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Spellbinding Sibelius; St Louis Symphony Orchestra Symphony Hall.

Midori's account of the Sibelius Violin concerto Opus 47 with Hans Vonk conducting the mighty St Louis Symphony Orchestra was one of those memorable occasions to witness sheer artistic genius. From the outset, Midori's dignified and poised presence indic ated the manner in which the complexity of the music would unfold. The Concerto, one of the most taxing in the repertoire, received an eloquent and spellbinding reading with Midori's technical strength shining through to support the virtuosity of the wor k. Her consistent and beautifully weighted tone, with wide dynamics, perfectly graduated with innate musicality, resulted in a mature, emotionally charged performance of immense beauty.

Opening the evening with Barber's Adagio for Strings the fulsome forces of the SLSO produced an immense breadth of tone. Whilst totally skilled in execution, it did not shimmer as a performance of smaller proportions might. The real strengths of Hans Von k and the SLSO were exemplified by a full blooded performance of Beethoven's Symphony No 3 in E Flat (Eroica) , arresting opening chords and a firm first subject immediately grasping the attention. Throughout, the quality of the wind and brass was superb , complemented by rich and vibrant string tone. The exquisitely phrased second movement reached romantic proportions, portraying expressively Beethoven's symphonic development. The well paced Scherzo was exactly right, again with superb tone and the conc luding set of balletic variations produced a delightful variety of timbre with moments of endearing sensitivity.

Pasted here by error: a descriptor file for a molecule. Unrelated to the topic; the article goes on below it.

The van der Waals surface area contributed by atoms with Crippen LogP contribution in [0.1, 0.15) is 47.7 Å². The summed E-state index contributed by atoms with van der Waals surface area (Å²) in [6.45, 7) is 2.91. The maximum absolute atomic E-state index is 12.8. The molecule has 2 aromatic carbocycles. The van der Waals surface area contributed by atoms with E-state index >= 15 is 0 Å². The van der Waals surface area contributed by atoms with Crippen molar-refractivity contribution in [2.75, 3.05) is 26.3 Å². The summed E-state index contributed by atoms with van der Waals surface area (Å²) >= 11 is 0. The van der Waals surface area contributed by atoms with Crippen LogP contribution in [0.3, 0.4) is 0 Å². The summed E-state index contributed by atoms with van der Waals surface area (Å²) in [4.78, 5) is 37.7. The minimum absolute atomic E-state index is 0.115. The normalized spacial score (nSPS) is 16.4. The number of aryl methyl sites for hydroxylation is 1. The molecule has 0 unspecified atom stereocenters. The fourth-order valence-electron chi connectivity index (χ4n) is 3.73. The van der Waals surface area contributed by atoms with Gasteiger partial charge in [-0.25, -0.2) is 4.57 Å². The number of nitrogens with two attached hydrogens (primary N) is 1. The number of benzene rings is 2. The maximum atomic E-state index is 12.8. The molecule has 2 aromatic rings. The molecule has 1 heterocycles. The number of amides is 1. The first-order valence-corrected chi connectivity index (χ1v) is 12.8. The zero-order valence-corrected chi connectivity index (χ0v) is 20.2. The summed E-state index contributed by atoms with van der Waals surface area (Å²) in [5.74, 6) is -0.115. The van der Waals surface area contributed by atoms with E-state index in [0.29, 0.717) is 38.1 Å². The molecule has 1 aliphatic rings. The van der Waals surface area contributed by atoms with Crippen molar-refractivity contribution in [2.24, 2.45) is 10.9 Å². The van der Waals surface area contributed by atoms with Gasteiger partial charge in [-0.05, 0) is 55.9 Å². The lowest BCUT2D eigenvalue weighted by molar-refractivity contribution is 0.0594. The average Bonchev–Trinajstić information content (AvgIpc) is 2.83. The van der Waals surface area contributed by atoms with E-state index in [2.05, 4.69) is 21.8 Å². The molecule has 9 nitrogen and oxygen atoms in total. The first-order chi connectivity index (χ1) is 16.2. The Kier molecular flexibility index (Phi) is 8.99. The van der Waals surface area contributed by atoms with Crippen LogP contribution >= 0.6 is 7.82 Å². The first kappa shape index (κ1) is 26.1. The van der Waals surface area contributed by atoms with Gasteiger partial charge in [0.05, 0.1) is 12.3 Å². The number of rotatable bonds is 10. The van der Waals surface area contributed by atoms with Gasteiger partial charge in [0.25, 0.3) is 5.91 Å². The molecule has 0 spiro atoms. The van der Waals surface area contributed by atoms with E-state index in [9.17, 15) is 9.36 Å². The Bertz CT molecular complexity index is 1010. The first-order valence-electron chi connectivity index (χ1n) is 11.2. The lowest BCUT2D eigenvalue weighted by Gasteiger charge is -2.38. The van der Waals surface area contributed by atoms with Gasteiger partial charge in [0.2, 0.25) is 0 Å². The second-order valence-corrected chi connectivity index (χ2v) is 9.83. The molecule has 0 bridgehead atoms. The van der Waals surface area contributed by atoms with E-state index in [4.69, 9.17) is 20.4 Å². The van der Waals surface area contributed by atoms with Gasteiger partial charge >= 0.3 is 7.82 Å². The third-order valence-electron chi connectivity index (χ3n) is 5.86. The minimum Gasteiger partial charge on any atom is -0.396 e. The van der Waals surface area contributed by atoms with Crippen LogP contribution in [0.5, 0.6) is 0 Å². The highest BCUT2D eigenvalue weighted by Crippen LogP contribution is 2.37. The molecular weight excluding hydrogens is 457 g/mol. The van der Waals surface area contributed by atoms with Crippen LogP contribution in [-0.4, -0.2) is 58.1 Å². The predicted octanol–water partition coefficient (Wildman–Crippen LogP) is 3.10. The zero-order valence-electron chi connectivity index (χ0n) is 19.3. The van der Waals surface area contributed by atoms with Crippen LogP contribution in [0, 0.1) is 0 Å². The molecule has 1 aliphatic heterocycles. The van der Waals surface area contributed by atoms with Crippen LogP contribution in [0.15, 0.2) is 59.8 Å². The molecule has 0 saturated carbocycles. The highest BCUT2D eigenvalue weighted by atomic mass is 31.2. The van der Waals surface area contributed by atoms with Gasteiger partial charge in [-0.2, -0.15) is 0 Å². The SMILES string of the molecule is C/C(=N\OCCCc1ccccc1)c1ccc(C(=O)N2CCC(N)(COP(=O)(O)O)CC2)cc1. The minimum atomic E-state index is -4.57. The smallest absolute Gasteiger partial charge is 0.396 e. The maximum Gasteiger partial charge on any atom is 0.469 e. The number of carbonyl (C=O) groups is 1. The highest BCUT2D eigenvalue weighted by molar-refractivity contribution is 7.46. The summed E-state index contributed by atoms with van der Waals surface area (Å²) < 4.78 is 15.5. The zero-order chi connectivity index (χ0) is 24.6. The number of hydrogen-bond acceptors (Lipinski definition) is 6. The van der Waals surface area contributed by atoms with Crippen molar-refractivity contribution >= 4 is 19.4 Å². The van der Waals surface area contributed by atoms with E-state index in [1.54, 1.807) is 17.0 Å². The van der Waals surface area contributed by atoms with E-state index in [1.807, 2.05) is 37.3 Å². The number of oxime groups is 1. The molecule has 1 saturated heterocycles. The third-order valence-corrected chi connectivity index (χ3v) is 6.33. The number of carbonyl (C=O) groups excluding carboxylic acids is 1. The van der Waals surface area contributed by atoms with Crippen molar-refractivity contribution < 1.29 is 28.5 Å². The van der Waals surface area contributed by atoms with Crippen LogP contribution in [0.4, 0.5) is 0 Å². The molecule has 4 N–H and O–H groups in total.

Aprella Fitch
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Publication:The Birmingham Post (England)
Date:Oct 5, 1998
Words:241
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